The great American photographer Dorothea Lange said that “photography takes an instant out of time, altering life by holding it still.” While Edward Burtynsky’s pictures were the impetus for the feature documentary Manufactured Landscapes (2006), it is director Jennifer Baichwal whose moving images bring the environments, circumstances and people surrounding the photos to life.
Baichwal’s film moves gracefully, most notably during the dazzling eight-minute opening take, filmed with one slow dolly movement down row after row of an enormous Chinese factory. We see Burtynsky’s photographs afterward, but Peter Mettler’s cinematography gives us a better sense of scale and centers the individual. Hands toil away, assembling parts, the same rote movements day in and day out. One woman has worked at the factory for six years and can make 400 units every day without overtime, and Mettler and Baichwal’s sympathetic camera forces us to imagine what such a life must be like.
The slow, poetic documentary hesitates to include voiceover, only occasionally letting Burtynsky comment on his work. “If we destroy nature, we destroy ourselves,” he says early in the film. But we never want for a clear voice guiding us through China’s computer manufacturing and electronic waste industry; Baichwal shows the way, always going for humanism when Burtynsky’s work emphasizes vastness and alienation. Burtynsky shows us a fallen wall, but Baichwal shows the men who knocked it down and how they did it.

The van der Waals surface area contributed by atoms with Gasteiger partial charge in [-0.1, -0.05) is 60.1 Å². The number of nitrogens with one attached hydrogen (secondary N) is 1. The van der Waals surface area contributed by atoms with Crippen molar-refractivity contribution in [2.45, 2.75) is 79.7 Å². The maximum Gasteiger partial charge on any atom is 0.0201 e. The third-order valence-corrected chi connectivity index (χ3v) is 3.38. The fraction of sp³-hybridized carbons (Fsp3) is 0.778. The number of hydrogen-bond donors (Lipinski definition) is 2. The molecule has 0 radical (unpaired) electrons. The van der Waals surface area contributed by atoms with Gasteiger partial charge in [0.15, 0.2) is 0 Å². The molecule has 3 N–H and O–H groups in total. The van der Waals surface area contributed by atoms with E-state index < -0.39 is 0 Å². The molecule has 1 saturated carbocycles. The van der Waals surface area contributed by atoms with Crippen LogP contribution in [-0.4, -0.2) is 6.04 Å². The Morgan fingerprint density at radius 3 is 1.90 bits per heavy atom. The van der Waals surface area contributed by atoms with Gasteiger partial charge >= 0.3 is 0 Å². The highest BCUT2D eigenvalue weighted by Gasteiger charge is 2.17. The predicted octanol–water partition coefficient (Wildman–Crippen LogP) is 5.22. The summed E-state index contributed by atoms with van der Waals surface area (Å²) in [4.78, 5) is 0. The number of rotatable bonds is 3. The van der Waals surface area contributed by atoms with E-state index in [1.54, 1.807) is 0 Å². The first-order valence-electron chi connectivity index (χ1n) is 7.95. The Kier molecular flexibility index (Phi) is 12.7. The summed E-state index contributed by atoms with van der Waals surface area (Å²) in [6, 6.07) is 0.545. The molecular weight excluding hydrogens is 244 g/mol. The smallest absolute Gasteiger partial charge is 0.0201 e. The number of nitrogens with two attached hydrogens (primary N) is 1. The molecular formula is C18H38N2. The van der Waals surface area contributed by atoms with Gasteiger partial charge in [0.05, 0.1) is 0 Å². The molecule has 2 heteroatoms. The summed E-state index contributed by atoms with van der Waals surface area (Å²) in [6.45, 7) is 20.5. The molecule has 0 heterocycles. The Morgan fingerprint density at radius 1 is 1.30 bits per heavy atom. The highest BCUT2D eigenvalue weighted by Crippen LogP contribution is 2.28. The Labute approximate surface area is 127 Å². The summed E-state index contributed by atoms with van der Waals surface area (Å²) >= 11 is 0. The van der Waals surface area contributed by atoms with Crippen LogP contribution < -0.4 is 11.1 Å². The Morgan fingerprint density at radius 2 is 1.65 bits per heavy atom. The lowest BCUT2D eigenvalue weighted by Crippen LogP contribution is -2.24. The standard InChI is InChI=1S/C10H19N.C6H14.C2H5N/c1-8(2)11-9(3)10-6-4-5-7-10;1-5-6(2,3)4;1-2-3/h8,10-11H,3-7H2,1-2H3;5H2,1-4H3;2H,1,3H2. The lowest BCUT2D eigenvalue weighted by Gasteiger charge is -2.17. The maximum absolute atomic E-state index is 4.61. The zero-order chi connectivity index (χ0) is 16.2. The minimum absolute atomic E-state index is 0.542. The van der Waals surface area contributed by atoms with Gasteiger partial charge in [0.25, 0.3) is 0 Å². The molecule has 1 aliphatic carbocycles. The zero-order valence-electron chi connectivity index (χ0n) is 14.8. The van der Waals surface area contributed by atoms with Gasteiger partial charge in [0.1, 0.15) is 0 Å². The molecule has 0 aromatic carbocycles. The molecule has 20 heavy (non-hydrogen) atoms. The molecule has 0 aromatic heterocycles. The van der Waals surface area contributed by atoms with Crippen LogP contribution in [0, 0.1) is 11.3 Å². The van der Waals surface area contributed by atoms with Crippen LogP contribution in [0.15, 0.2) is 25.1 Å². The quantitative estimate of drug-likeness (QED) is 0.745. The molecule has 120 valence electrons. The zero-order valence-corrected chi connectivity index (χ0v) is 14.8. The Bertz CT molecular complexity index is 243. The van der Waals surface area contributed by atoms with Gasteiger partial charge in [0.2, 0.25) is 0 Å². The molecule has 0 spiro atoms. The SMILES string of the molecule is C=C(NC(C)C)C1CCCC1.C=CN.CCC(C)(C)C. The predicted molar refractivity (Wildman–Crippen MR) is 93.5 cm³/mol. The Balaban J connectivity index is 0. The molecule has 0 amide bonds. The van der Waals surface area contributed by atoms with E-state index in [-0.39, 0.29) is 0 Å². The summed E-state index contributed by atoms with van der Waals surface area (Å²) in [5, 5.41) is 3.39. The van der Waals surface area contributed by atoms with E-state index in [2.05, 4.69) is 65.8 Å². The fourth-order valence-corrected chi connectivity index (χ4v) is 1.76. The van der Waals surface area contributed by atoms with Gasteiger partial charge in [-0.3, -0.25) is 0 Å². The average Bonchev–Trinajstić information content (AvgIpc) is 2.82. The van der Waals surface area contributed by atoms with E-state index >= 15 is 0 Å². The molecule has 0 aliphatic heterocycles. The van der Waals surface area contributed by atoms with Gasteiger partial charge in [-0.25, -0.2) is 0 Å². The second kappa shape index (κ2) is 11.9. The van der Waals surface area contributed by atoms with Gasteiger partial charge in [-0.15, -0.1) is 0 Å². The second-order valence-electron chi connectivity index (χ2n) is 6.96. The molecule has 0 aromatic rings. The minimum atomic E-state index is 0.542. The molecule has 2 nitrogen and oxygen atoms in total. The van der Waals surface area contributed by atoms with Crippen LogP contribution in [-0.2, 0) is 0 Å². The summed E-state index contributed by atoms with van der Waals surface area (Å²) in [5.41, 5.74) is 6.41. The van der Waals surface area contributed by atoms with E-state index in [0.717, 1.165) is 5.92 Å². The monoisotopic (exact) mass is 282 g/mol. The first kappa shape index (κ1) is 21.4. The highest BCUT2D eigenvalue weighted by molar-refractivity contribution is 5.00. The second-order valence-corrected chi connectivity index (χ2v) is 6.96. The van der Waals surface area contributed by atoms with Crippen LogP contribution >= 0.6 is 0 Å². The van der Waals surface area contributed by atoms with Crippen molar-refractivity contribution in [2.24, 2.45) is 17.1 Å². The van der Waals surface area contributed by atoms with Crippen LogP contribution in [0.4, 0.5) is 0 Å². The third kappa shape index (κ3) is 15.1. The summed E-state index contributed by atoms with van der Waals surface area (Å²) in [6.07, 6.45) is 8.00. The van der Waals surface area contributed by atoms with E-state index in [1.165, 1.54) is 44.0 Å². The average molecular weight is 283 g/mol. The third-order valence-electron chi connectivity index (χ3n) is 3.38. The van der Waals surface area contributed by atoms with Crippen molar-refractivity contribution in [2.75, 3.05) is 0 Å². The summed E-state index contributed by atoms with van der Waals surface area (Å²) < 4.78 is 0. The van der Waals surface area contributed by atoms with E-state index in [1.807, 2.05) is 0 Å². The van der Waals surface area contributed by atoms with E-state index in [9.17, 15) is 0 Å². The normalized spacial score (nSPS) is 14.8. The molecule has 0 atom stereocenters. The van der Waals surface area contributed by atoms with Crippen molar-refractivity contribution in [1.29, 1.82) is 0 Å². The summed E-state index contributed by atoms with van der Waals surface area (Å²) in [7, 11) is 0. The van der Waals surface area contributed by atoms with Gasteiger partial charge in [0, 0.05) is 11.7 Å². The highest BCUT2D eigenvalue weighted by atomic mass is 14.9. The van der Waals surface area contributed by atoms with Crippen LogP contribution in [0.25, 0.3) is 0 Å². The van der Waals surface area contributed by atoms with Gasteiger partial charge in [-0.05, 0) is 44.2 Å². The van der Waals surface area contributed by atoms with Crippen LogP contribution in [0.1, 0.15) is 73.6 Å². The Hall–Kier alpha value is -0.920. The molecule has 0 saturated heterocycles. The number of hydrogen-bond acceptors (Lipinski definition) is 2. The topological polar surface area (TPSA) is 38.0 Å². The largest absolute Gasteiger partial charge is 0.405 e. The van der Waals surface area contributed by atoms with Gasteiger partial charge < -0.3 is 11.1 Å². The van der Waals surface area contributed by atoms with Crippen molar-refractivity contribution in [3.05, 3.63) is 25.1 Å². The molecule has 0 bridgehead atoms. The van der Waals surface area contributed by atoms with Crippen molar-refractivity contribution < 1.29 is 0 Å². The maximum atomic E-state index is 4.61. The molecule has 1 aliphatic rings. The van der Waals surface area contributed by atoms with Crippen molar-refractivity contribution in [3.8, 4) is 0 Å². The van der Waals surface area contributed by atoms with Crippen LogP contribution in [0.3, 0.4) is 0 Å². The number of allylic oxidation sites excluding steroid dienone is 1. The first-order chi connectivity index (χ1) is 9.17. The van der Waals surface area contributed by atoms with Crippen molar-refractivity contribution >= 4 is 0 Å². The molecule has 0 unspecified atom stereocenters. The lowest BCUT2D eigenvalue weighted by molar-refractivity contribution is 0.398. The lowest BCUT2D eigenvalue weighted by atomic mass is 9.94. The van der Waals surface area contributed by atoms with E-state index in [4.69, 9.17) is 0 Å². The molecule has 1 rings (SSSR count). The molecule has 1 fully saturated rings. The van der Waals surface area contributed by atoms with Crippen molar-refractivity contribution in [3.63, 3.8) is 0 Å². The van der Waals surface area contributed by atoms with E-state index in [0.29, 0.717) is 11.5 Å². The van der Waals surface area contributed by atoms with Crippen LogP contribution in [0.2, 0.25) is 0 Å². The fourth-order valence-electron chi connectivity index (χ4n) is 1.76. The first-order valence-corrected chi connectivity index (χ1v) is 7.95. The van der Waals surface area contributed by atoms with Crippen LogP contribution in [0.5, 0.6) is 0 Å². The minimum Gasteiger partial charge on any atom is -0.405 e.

Lange once said, “It is not enough to photograph the obviously picturesque,” and Manufactured Landscapes shoulders the burden of photographing not only the soul-crushing monotony of factory work, but also the rusted-metal ugliness of junkyards and shipyards. Billions of products start and end their lives in China, and Baichwal and Burtynsky remain devoted to illuminating the process of assembly and disassembly, to capturing that cycle and the people trapped within it.
She would later direct the more straightforwardly environmental documentaries Watermark (2013) and Anthropocene: The Human Epoch (2018), but Baichwal rarely gets more poignant than she does in Manufactured Landscapes with China’s smog-coated skies and hyperindustrial cities. Her deft, personalizing touch gives us vital filmmaking for a moment when it seems the human species has never been closer to annihilation.
Manufactured Landscapes is available to stream on Amazon Prime, Kanopy and Tubi and for rent on Google Play and YouTube. Follow Manufactured Landscapes on Facebook and the film’s website and follow Jennifer Baichwal on Twitter and on her website.